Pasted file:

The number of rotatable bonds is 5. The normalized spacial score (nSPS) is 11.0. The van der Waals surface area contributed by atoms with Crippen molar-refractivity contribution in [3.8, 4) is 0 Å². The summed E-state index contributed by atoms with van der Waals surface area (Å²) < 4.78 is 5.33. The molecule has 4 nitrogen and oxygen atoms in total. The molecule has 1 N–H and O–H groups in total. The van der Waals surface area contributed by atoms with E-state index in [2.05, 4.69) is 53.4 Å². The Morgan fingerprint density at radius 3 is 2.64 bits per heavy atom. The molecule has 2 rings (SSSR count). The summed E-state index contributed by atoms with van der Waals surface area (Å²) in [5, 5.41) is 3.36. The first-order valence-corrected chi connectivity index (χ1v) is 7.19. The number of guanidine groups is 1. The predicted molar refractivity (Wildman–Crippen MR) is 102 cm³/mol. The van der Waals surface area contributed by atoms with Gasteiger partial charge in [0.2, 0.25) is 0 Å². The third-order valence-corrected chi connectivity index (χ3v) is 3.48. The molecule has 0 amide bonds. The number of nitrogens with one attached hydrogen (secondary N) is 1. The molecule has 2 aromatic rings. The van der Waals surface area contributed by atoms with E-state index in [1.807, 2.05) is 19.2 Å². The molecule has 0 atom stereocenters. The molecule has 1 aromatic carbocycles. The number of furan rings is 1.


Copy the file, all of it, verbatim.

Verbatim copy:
The number of rotatable bonds is 5. The normalized spacial score (nSPS) is 11.0. The van der Waals surface area contributed by atoms with Crippen molar-refractivity contribution in [3.8, 4) is 0 Å². The summed E-state index contributed by atoms with van der Waals surface area (Å²) < 4.78 is 5.33. The molecule has 4 nitrogen and oxygen atoms in total. The molecule has 1 N–H and O–H groups in total. The van der Waals surface area contributed by atoms with E-state index in [2.05, 4.69) is 53.4 Å². The Morgan fingerprint density at radius 3 is 2.64 bits per heavy atom. The molecule has 2 rings (SSSR count). The summed E-state index contributed by atoms with van der Waals surface area (Å²) in [5, 5.41) is 3.36. The first-order valence-corrected chi connectivity index (χ1v) is 7.19. The number of guanidine groups is 1. The predicted molar refractivity (Wildman–Crippen MR) is 102 cm³/mol. The van der Waals surface area contributed by atoms with Gasteiger partial charge in [0.2, 0.25) is 0 Å². The third-order valence-corrected chi connectivity index (χ3v) is 3.48. The molecule has 0 amide bonds. The number of nitrogens with one attached hydrogen (secondary N) is 1. The molecule has 2 aromatic rings. The van der Waals surface area contributed by atoms with E-state index in [1.807, 2.05) is 19.2 Å². The molecule has 0 atom stereocenters. The molecule has 1 aromatic carbocycles. The number of furan rings is 1.